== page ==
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Allergol Int. 2006 Jun;55(2):141-8.

Effect of home environment control on children with atopic or non-atopic asthma.

Author information

1
Clinical Research Center for Allergy and Rheumatology, National Hospital Organization, Sagamihara National Hospital, Sagamihara, Kanagawa, Japan. kennishi@xpost.plala.or.jp

Abstract

BACKGROUND:

Although allergen avoidance is known to be important for treating atopic diseases, there is a very limited amount of time for clinical education of patients on this topic.

METHODS:

We compared the effect of the thorough home visit counseling (>60 minutes per visit) for avoiding house dust mites (HDMs) with that of regular guidance in our clinics (10 minutes per patient). We enrolled 36 children with asthma (7 years of age or younger; mean, 3.8) in this study under an informed consent. After enrolling the 24 patients for the home visit, 12 families were enrolled as controls for the regular clinical guidance. Between June 1995 and June 1996, we visited the homes of 24 children with asthma enrolled in this study every month and performed a thorough HDM-avoidance counseling of more than 60 minutes (home visit counsel) at each visit. We compared the effects of this counseling with those of the regular clinical guidance given (10 minutes per patient) to the remaining 12 children with asthma. We also evaluated the effect of home visit counseling on children of two subgroups, i.e., an atopic (with positive IgE antibody against HDM) and a non-atopic (without detectable IgE antibodies against 8 common allergens) subgroup.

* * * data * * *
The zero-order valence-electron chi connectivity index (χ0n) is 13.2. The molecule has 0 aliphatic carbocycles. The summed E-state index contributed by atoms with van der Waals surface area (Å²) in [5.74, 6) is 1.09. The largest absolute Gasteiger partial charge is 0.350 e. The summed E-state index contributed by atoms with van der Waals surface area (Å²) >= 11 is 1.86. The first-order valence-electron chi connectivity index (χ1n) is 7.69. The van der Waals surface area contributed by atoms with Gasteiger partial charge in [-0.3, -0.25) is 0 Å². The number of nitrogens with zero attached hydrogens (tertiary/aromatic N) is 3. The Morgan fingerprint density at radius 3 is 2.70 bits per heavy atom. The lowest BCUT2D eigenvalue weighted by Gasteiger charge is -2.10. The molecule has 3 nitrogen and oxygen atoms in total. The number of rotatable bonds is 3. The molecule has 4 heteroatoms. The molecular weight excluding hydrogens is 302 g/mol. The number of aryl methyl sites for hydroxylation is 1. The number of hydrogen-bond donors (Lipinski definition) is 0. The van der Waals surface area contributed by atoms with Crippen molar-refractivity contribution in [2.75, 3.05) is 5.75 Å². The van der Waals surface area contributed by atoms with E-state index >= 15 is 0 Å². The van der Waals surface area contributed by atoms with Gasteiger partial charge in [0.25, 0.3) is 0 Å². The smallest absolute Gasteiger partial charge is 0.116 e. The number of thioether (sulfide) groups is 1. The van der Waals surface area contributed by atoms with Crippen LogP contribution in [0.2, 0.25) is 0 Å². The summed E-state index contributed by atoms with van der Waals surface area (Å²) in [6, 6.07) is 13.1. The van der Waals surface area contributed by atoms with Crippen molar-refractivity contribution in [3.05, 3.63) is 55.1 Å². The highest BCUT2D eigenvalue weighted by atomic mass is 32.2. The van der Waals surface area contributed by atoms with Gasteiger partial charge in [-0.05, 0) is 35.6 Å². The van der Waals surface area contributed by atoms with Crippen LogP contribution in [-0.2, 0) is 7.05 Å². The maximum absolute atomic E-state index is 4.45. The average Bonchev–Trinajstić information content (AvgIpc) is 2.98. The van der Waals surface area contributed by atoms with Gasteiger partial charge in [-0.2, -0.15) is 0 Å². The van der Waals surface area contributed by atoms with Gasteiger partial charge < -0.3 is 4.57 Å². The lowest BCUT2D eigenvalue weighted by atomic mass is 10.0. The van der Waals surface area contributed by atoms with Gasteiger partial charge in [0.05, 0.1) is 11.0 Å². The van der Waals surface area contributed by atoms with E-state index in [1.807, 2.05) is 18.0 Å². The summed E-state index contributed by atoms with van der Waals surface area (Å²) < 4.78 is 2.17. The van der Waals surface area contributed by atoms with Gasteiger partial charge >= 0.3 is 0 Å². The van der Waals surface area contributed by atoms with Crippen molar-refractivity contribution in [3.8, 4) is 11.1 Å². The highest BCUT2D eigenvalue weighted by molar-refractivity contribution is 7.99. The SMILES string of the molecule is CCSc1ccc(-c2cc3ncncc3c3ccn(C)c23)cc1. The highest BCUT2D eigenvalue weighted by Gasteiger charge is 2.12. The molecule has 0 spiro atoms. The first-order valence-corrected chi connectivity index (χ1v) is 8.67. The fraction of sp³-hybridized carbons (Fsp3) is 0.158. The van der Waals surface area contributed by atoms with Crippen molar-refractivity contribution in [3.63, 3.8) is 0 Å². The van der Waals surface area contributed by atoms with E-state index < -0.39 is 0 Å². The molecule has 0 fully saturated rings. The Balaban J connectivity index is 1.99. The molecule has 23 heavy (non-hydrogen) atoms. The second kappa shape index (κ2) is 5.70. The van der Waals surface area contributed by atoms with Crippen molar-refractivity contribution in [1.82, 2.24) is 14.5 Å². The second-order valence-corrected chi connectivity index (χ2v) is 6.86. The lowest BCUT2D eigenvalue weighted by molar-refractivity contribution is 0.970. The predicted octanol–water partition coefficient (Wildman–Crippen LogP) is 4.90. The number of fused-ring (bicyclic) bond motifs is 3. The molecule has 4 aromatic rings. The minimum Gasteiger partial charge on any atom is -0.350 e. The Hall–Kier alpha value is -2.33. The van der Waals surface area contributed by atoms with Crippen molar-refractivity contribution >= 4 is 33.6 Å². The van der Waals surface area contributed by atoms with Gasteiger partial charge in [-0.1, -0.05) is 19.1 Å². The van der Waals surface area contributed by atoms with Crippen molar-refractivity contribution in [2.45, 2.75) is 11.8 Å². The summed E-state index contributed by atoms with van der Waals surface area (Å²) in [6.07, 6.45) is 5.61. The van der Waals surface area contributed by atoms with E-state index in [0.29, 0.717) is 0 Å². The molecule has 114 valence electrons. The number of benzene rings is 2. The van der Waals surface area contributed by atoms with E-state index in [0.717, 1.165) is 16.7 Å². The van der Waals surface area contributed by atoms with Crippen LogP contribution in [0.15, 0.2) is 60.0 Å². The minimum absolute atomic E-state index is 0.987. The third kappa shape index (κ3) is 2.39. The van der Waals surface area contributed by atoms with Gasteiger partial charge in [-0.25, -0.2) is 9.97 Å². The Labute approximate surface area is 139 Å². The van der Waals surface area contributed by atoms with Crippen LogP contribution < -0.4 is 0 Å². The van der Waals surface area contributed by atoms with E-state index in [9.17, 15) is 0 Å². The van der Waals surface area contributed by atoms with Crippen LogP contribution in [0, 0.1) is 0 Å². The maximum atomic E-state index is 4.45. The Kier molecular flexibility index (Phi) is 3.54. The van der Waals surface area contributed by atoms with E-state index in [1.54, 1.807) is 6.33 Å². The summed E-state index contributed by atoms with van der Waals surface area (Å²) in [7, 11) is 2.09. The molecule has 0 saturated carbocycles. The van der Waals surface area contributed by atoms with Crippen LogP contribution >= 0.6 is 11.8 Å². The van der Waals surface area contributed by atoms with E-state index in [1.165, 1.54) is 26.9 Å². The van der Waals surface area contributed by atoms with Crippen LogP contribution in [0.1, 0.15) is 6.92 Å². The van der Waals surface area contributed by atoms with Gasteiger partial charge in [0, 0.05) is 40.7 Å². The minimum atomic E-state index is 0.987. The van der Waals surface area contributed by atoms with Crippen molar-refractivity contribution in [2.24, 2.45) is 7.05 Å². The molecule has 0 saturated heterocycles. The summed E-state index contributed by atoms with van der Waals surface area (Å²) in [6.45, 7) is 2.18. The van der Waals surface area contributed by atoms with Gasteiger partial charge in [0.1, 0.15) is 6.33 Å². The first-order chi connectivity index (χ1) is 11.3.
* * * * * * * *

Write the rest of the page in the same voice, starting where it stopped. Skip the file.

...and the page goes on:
RESULTS:

Home visit counseling markedly reduced the frequencies of asthma attacks (p < 0.000001), the required theophylline dosages (p < 0.0005), and the levels of HDM allergens (p < 0.0005) in the atopic subgroups, whereas the effect of regular counseling on these 3 items was relatively less (p < 0.05 or not significant). Surprisingly, home visit counseling also markedly reduced the asthma attacks (p < 0.00001) and theophylline dosages (p < 0.00001) of children with non-atopic asthma.

CONCLUSIONS:

These results suggest that thorough allergen avoidance counseling is effective for children with non-atopic asthma as well as atopic asthma.

PMID:
17075250
DOI:
10.2332/allergolint.55.141
[Indexed for MEDLINE]
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